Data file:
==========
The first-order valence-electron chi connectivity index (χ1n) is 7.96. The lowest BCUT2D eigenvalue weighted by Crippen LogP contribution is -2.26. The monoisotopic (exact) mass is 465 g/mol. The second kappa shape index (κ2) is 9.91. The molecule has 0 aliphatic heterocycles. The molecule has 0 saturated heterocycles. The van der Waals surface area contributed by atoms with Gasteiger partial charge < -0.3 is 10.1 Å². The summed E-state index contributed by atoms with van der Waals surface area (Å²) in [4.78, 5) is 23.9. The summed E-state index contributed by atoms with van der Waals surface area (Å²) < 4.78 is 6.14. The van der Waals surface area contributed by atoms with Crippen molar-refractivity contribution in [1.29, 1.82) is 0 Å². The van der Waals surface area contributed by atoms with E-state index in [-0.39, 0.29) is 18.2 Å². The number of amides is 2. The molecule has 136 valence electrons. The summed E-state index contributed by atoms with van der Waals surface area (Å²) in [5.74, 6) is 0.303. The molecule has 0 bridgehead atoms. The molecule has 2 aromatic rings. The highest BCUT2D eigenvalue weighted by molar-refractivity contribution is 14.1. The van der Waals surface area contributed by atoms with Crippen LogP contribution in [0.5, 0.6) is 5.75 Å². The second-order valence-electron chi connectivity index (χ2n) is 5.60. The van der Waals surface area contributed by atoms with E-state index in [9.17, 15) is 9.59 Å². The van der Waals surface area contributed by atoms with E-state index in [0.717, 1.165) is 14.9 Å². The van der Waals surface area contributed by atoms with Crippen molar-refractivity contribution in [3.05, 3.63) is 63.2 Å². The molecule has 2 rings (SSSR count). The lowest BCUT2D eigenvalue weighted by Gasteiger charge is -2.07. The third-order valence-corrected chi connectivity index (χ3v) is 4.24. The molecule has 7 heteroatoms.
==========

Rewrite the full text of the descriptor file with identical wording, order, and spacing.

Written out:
The first-order valence-electron chi connectivity index (χ1n) is 7.96. The lowest BCUT2D eigenvalue weighted by Crippen LogP contribution is -2.26. The monoisotopic (exact) mass is 465 g/mol. The second kappa shape index (κ2) is 9.91. The molecule has 0 aliphatic heterocycles. The molecule has 0 saturated heterocycles. The van der Waals surface area contributed by atoms with Gasteiger partial charge < -0.3 is 10.1 Å². The summed E-state index contributed by atoms with van der Waals surface area (Å²) in [4.78, 5) is 23.9. The summed E-state index contributed by atoms with van der Waals surface area (Å²) < 4.78 is 6.14. The van der Waals surface area contributed by atoms with Crippen molar-refractivity contribution in [1.29, 1.82) is 0 Å². The van der Waals surface area contributed by atoms with E-state index in [-0.39, 0.29) is 18.2 Å². The number of amides is 2. The molecule has 136 valence electrons. The summed E-state index contributed by atoms with van der Waals surface area (Å²) in [5.74, 6) is 0.303. The molecule has 0 bridgehead atoms. The molecule has 2 aromatic rings. The highest BCUT2D eigenvalue weighted by molar-refractivity contribution is 14.1. The van der Waals surface area contributed by atoms with Crippen LogP contribution in [0.5, 0.6) is 5.75 Å². The second-order valence-electron chi connectivity index (χ2n) is 5.60. The van der Waals surface area contributed by atoms with E-state index in [9.17, 15) is 9.59 Å². The van der Waals surface area contributed by atoms with E-state index in [0.717, 1.165) is 14.9 Å². The van der Waals surface area contributed by atoms with Crippen molar-refractivity contribution in [3.05, 3.63) is 63.2 Å². The molecule has 2 rings (SSSR count). The lowest BCUT2D eigenvalue weighted by Gasteiger charge is -2.07. The third-order valence-corrected chi connectivity index (χ3v) is 4.24. The molecule has 7 heteroatoms.